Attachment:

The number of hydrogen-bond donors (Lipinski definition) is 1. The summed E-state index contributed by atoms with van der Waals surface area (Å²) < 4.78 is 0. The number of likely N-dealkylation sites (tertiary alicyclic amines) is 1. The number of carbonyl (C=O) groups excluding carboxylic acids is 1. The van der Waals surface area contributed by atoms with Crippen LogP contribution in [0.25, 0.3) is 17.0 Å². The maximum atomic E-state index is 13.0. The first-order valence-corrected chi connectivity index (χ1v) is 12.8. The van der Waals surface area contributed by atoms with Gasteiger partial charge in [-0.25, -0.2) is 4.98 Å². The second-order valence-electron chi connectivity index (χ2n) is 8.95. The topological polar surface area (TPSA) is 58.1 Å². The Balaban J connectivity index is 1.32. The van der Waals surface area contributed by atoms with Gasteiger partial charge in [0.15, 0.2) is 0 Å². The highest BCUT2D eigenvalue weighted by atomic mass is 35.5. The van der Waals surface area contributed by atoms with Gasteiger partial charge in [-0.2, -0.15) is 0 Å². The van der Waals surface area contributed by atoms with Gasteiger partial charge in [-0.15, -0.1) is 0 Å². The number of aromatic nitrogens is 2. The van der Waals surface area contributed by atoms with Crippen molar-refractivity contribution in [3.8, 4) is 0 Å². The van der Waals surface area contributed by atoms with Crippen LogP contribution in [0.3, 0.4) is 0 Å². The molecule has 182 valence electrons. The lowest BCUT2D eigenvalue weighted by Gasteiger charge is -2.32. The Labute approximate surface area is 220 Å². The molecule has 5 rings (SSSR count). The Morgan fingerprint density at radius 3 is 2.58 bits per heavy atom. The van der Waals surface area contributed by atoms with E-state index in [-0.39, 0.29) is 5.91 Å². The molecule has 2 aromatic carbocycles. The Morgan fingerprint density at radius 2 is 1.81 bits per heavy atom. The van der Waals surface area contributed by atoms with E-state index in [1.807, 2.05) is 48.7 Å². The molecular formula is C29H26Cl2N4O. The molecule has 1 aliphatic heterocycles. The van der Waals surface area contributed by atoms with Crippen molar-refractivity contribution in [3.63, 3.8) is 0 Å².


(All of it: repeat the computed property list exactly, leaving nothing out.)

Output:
The number of hydrogen-bond donors (Lipinski definition) is 1. The summed E-state index contributed by atoms with van der Waals surface area (Å²) < 4.78 is 0. The number of likely N-dealkylation sites (tertiary alicyclic amines) is 1. The number of carbonyl (C=O) groups excluding carboxylic acids is 1. The van der Waals surface area contributed by atoms with Crippen LogP contribution in [0.25, 0.3) is 17.0 Å². The maximum atomic E-state index is 13.0. The first-order valence-corrected chi connectivity index (χ1v) is 12.8. The van der Waals surface area contributed by atoms with Gasteiger partial charge in [-0.25, -0.2) is 4.98 Å². The second-order valence-electron chi connectivity index (χ2n) is 8.95. The topological polar surface area (TPSA) is 58.1 Å². The Balaban J connectivity index is 1.32. The van der Waals surface area contributed by atoms with Gasteiger partial charge in [0.15, 0.2) is 0 Å². The highest BCUT2D eigenvalue weighted by atomic mass is 35.5. The van der Waals surface area contributed by atoms with Gasteiger partial charge in [-0.2, -0.15) is 0 Å². The van der Waals surface area contributed by atoms with Gasteiger partial charge in [-0.15, -0.1) is 0 Å². The number of aromatic nitrogens is 2. The van der Waals surface area contributed by atoms with Crippen molar-refractivity contribution in [3.8, 4) is 0 Å². The van der Waals surface area contributed by atoms with Crippen LogP contribution in [0.3, 0.4) is 0 Å². The molecule has 182 valence electrons. The lowest BCUT2D eigenvalue weighted by Gasteiger charge is -2.32. The Labute approximate surface area is 220 Å². The molecule has 5 rings (SSSR count). The Morgan fingerprint density at radius 3 is 2.58 bits per heavy atom. The van der Waals surface area contributed by atoms with E-state index in [-0.39, 0.29) is 5.91 Å². The molecule has 2 aromatic carbocycles. The Morgan fingerprint density at radius 2 is 1.81 bits per heavy atom. The van der Waals surface area contributed by atoms with E-state index in [1.807, 2.05) is 48.7 Å². The molecular formula is C29H26Cl2N4O. The molecule has 1 aliphatic heterocycles. The van der Waals surface area contributed by atoms with Crippen molar-refractivity contribution in [3.63, 3.8) is 0 Å².